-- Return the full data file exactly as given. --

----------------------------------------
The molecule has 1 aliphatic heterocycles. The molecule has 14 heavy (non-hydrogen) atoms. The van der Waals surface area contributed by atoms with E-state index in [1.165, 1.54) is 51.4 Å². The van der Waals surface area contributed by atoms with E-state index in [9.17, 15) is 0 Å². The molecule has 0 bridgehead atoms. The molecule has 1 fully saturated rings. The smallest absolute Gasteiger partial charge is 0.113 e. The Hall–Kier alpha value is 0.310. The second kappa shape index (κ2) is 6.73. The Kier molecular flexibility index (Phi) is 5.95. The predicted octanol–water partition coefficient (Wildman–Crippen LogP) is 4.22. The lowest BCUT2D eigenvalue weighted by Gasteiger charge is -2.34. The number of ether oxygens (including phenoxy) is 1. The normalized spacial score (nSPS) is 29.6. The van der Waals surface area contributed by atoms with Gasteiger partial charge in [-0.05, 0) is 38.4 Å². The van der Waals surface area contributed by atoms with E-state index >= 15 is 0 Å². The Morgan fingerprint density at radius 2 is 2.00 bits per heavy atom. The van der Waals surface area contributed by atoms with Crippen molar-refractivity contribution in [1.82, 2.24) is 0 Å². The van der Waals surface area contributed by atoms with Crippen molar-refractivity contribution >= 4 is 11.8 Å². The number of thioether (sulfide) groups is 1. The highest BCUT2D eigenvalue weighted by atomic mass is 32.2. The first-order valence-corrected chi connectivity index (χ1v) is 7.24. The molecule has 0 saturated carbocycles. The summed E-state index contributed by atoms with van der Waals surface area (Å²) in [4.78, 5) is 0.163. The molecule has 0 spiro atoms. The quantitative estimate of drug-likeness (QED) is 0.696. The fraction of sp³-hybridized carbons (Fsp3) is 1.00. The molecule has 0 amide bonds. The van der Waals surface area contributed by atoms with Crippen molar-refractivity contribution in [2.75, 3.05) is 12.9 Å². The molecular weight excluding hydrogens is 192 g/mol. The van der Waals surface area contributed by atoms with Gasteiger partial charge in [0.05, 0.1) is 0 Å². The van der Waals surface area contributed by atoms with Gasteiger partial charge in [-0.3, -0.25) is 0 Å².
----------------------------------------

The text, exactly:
The molecule has 1 aliphatic heterocycles. The molecule has 14 heavy (non-hydrogen) atoms. The van der Waals surface area contributed by atoms with E-state index in [1.165, 1.54) is 51.4 Å². The van der Waals surface area contributed by atoms with E-state index in [9.17, 15) is 0 Å². The molecule has 0 bridgehead atoms. The molecule has 1 fully saturated rings. The smallest absolute Gasteiger partial charge is 0.113 e. The Hall–Kier alpha value is 0.310. The second kappa shape index (κ2) is 6.73. The Kier molecular flexibility index (Phi) is 5.95. The predicted octanol–water partition coefficient (Wildman–Crippen LogP) is 4.22. The lowest BCUT2D eigenvalue weighted by Gasteiger charge is -2.34. The number of ether oxygens (including phenoxy) is 1. The normalized spacial score (nSPS) is 29.6. The van der Waals surface area contributed by atoms with Gasteiger partial charge in [-0.05, 0) is 38.4 Å². The van der Waals surface area contributed by atoms with E-state index >= 15 is 0 Å². The Morgan fingerprint density at radius 2 is 2.00 bits per heavy atom. The van der Waals surface area contributed by atoms with Crippen molar-refractivity contribution in [1.82, 2.24) is 0 Å². The van der Waals surface area contributed by atoms with Crippen molar-refractivity contribution >= 4 is 11.8 Å². The number of thioether (sulfide) groups is 1. The highest BCUT2D eigenvalue weighted by atomic mass is 32.2. The first-order valence-corrected chi connectivity index (χ1v) is 7.24. The molecule has 0 saturated carbocycles. The summed E-state index contributed by atoms with van der Waals surface area (Å²) in [4.78, 5) is 0.163. The molecule has 0 spiro atoms. The quantitative estimate of drug-likeness (QED) is 0.696. The fraction of sp³-hybridized carbons (Fsp3) is 1.00. The molecule has 0 amide bonds. The van der Waals surface area contributed by atoms with Crippen molar-refractivity contribution in [2.75, 3.05) is 12.9 Å². The molecular weight excluding hydrogens is 192 g/mol. The van der Waals surface area contributed by atoms with Gasteiger partial charge in [0.05, 0.1) is 0 Å². The van der Waals surface area contributed by atoms with Gasteiger partial charge in [-0.3, -0.25) is 0 Å².